Tropical Storm Cindy is churning slowly toward the US Gulf Coast, where millions of residents are expecting heavy rain and potential flash flooding.
At least 17 million people are under a tropical storm warning from San Luis Pass, Texas, to the Alabama-Florida border, CNN meteorologist Michael Guy said.
The storm has already claimed at least one life. A 10-year-old boy died Wednesday in Fort Morgan, Alabama, when he was struck by a log that was being carried by a wave, the Baldwin County sheriff’s office said.
The storm could bring up to 15 inches of rain to parts of southeastern Louisiana, southern Mississippi, southern Alabama and western portions of the Florida Panhandle through Thursday night.
“This rainfall could cause life-threatening flash flooding in these areas,” the National Hurricane Center said in its latest advisory.
A few tornadoes and inundation of 1 -3 feet above the ground along the coast are also possible, the National Weather Service said.
At 11 p.m. ET Wednesday, Cindy was about 105 miles south of Lake Charles, Louisiana, and about 97 miles southeast of Galveston, Texas, with maximum sustained winds of 50 mph, according to the hurricane center advisory. It was moving northwest at 7 mph.
The center of the storm is projected to make landfall Thursday morning over southeastern Texas or southwestern Louisiana.
Cindy is the second tropical storm to form in the Atlantic Ocean since the hurricane season officially began June 1 and the third storm of the year. The season got an early start with Tropical Storm Arlene in April.
Heavy rain and some flash flooding already have been reported along the Gulf Coast, but more is on the way.
The most torrential rain would likely be to the east of the storm’s center, because these areas will see a prolonged period of onshore flow, Guy said. Onshore flow happens when air moves from sea to land, usually with increased moisture.
As the storm comes ashore, the coast could also face winds of up to 50 mph.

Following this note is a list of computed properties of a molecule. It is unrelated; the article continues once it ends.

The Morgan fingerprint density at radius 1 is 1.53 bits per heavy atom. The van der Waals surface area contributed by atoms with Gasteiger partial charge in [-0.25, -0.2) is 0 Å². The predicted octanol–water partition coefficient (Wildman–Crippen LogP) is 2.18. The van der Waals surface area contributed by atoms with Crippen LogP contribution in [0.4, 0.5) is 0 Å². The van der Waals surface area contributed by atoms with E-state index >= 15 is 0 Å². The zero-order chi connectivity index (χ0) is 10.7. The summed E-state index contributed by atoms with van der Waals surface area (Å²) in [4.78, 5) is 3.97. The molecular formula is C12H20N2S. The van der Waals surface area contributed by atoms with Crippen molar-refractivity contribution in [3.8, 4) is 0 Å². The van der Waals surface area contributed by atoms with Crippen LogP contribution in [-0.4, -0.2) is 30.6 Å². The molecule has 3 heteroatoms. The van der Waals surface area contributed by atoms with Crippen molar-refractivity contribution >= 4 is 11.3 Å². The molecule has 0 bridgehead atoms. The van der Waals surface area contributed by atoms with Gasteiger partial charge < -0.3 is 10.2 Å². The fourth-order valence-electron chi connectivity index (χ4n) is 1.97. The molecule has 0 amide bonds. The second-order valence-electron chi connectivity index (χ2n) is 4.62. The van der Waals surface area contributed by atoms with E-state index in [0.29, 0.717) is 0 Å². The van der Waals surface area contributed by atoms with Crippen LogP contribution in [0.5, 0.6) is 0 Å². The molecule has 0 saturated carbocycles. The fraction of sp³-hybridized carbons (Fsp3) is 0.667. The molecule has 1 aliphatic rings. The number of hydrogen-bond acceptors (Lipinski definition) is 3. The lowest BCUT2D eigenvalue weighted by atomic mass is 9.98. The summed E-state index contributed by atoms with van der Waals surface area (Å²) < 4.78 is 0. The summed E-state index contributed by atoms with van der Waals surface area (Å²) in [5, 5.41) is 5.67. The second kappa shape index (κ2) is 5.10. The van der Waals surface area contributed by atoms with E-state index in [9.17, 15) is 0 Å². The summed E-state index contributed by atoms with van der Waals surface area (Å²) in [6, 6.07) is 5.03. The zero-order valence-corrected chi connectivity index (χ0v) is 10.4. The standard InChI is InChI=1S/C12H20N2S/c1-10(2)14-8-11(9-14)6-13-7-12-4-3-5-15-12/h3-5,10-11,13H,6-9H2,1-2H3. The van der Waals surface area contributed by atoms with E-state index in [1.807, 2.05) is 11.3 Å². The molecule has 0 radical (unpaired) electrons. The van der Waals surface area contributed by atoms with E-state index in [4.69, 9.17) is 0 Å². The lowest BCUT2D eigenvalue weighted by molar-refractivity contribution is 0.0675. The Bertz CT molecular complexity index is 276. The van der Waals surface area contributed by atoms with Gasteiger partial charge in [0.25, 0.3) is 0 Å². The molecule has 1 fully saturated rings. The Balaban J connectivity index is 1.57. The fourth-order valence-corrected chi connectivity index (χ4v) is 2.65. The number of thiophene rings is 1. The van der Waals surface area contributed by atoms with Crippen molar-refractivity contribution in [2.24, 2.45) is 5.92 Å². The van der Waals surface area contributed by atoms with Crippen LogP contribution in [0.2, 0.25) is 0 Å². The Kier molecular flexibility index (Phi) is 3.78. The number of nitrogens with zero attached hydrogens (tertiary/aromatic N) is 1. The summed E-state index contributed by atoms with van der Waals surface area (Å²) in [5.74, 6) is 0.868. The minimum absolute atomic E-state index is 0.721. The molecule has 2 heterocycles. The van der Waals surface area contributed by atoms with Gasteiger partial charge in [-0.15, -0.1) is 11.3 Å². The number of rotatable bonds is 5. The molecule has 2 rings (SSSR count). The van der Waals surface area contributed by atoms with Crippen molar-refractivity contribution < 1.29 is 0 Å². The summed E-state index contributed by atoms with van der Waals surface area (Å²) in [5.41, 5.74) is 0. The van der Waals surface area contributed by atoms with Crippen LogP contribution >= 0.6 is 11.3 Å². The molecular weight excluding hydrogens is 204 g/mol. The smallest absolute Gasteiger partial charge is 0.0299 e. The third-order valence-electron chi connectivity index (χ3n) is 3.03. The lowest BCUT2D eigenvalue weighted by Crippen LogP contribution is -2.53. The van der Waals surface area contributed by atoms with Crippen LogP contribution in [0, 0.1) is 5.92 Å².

‘Prepare for the worst’
Flooding remains the greatest concern for state officials in Alabama, Louisiana, Mississippi and Texas.
Louisiana Gov. John Bel Edwards declared a state of emergency ahead of the storm.
“All arms of the state’s emergency preparedness and response apparatus are taking Tropical Storm Cindy seriously, and we are calling on all Louisianans throughout the state to do so as well,” Edwards said in a statement.
“Please do all you can to prepare for the worst while praying for the best.”
New Orleans Mayor Mitch Landrieu urged residents Wednesday to remain alert, even though the National Weather Service had lifted a tropical storm warning in the city.
“We are not in the clear yet,” he told reporters.
Up to 4 inches of rain fell Tuesday in New Orleans, and an additional 3 to 6 inches were expected over the next 48 hours, followed by weekend thunderstorms, Landrieu said.
Authorities in Louisiana announced they were closing courts and other government buildings across the state on Wednesday.
‘A slow-motion disaster’
Alabama Gov. Kay Ivey declared a state of emergency to “guarantee state resources are on standby and are ready to assist impacted communities if necessary.”
“There’s been a lot of rain in the area over the last three to four weeks so the ground is pretty saturated,” said Glen Brannan of Alabama’s Mobile County Emergency Management Agency.
In Mississippi, the city of Biloxi declared a state of emergency because of risk of flooding. Residents in nearby counties were also offered sandbags.
“It’s kind of like a slow-motion disaster for us now. It’s not wind, it’s rain we’re concerned about,” said Greg Flynn with the Mississippi Emergency Management Agency.
In Texas, elderly residents and families with medical issues were encouraged to evacuate their homes in Bolivar Peninsula near Galveston.
“The voluntary evacuation order is intended to alert residents of Bolivar Peninsula that emergency responders may be unable to reach them,” Galveston County Judge Mark Henry said in a statement.
Texas Gov. Greg Abbott said emergency operations teams have been activated or are on standby to prepare for the storm’s landfall.
“We stand ready to assist local communities in the event of an emergency, and I ask all Texans to keep those in the storm’s path, and our brave first responders, in their prayers as they prepare for this storm,” Abbott said in a statement.